Targeting PGE2 to treat sepsis-induced acute heart failure

Richard Schell (Heidelberg)1, B. G. Niehaus (Heidelberg)2, F. Alban (Heidelberg)1, N. Frey (Heidelberg)1, J. Backs (Heidelberg)2

1Universitätsklinikum Heidelberg Klinik für Innere Med. III, Kardiologie, Angiologie u. Pneumologie Heidelberg, Deutschland; 2Universitätsklinikum Heidelberg Innere Medizin VIII, Institut für Experimentelle Kardiologie Heidelberg, Deutschland



Recently, we uncovered a previously unknown link between inflammation and sepsis-induced acute heart failure and demonstrated that prostaglandin E2 led to disinhibition of the transcription factor MEF2 via the EP3 receptor. On the basis of these findings, we investigated the impact of pharmacological nonselective inhibition of cyclooxygenase with acetylsalicylic acid and direct inhibition of the EP3 receptor on cardiac function in a model of lipopolysaccharide-induced acute heart failure. 


8-week-old Balbc wild-type mice were treated for 6 days with the selective EP3 inhibitor L798106. On day 6, we administered either 7 mg/kg bw lipopolysaccharide or sodium chloride solution intraperitoneally to induce sepsis. We found that septic mice treated with L798106 showed a significantly increased ejection fraction after 24h compared to sham-treated littermates (48% vs 63%, p=0.003). Next, we investigated the effects of unselective inhibition of cyclooxygenase I and II via administration of acetylsalicylic acid on the cardiac function of septic mice. ASA was intravenously injected 1 hour prior to sepsis induction by intraperitoneal application of 7 mg/kg bw LPS. ASA-treated mice showed a significantly increased ejection fraction at 8h (24% vs 34%, p=0,0001) and 24h (36% vs 48%, p= 0,0082) compared to their sham-treated littermates. Measurement of PGE2-levels by mass spectrometry showed nearly abolished levels of PGE2 in heart tissue of mice pretreated with ASA and higher PGE2-levels in heart tissue of sham-treated littermates strongly correlated with reduced ejection fraction. Further and unbiased investigation with RNA-Seq revealed a relevant overlap of inflammation-induced and ASA-diminished genes with annotated MEF2D-genes, proving that targeting PGE2-dependent signaling pathways leads to reduced activity of MEF2 and subsequent improved left ventricular function.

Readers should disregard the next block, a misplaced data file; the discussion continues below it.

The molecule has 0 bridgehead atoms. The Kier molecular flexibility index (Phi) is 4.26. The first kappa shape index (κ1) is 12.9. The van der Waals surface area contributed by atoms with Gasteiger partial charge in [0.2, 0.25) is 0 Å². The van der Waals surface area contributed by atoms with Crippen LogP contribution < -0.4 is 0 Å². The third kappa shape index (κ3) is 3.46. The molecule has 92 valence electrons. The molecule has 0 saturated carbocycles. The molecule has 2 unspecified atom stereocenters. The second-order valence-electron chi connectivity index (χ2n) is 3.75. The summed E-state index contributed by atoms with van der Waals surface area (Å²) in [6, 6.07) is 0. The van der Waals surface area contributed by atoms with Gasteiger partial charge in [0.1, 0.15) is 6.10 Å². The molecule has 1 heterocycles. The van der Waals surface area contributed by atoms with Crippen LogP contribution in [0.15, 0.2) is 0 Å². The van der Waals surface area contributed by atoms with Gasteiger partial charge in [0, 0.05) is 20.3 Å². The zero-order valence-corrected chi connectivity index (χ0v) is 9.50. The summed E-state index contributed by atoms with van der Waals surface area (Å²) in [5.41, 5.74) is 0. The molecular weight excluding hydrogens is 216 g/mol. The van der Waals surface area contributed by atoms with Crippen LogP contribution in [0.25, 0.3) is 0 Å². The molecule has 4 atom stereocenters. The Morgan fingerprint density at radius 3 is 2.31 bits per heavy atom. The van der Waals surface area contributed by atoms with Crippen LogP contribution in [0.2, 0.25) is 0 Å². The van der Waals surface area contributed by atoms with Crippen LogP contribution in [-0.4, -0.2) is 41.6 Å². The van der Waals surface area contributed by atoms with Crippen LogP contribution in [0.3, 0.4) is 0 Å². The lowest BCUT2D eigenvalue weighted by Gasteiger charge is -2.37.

The evidence presented here suggests an important role of the inflammatory mediator PGE2 in sepsis-induced acute heart failure. Therefore targeting of PGE2 either by inhibiting formation or blocking specifically the EP3-receptor could be a potential therapeutic strategy for septic cardiomyopathy. To further investigate our findings we currently perform comprehensive sequencing-analysis in heart tissue of pharmacologically treated septic mice to hereby deepen our understanding of the underlying molecular mechanisms.
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